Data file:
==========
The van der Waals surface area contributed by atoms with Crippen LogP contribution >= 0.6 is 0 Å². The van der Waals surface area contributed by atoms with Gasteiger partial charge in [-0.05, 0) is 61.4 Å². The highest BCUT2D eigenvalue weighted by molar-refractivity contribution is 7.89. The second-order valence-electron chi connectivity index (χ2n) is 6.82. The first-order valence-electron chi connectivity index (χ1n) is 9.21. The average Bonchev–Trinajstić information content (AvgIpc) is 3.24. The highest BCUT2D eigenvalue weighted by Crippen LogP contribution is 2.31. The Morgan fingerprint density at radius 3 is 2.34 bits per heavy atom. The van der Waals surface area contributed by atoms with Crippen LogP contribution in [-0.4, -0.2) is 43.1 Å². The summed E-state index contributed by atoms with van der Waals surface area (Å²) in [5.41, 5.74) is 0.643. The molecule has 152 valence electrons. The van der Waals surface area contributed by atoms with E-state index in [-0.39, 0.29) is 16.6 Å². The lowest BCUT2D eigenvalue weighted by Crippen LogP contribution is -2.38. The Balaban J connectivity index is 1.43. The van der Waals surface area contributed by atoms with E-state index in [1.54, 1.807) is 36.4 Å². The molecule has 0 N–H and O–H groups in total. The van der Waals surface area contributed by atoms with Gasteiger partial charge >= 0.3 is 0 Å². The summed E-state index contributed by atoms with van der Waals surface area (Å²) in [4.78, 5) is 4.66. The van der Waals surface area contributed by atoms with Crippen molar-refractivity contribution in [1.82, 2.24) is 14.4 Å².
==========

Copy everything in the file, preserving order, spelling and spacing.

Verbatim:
The van der Waals surface area contributed by atoms with Crippen LogP contribution >= 0.6 is 0 Å². The van der Waals surface area contributed by atoms with Gasteiger partial charge in [-0.05, 0) is 61.4 Å². The highest BCUT2D eigenvalue weighted by molar-refractivity contribution is 7.89. The second-order valence-electron chi connectivity index (χ2n) is 6.82. The first-order valence-electron chi connectivity index (χ1n) is 9.21. The average Bonchev–Trinajstić information content (AvgIpc) is 3.24. The highest BCUT2D eigenvalue weighted by Crippen LogP contribution is 2.31. The Morgan fingerprint density at radius 3 is 2.34 bits per heavy atom. The van der Waals surface area contributed by atoms with Crippen LogP contribution in [-0.4, -0.2) is 43.1 Å². The summed E-state index contributed by atoms with van der Waals surface area (Å²) in [5.41, 5.74) is 0.643. The molecule has 152 valence electrons. The van der Waals surface area contributed by atoms with E-state index in [-0.39, 0.29) is 16.6 Å². The lowest BCUT2D eigenvalue weighted by Crippen LogP contribution is -2.38. The Balaban J connectivity index is 1.43. The van der Waals surface area contributed by atoms with E-state index in [1.54, 1.807) is 36.4 Å². The molecule has 0 N–H and O–H groups in total. The van der Waals surface area contributed by atoms with Gasteiger partial charge >= 0.3 is 0 Å². The summed E-state index contributed by atoms with van der Waals surface area (Å²) in [4.78, 5) is 4.66. The van der Waals surface area contributed by atoms with Crippen molar-refractivity contribution in [1.82, 2.24) is 14.4 Å².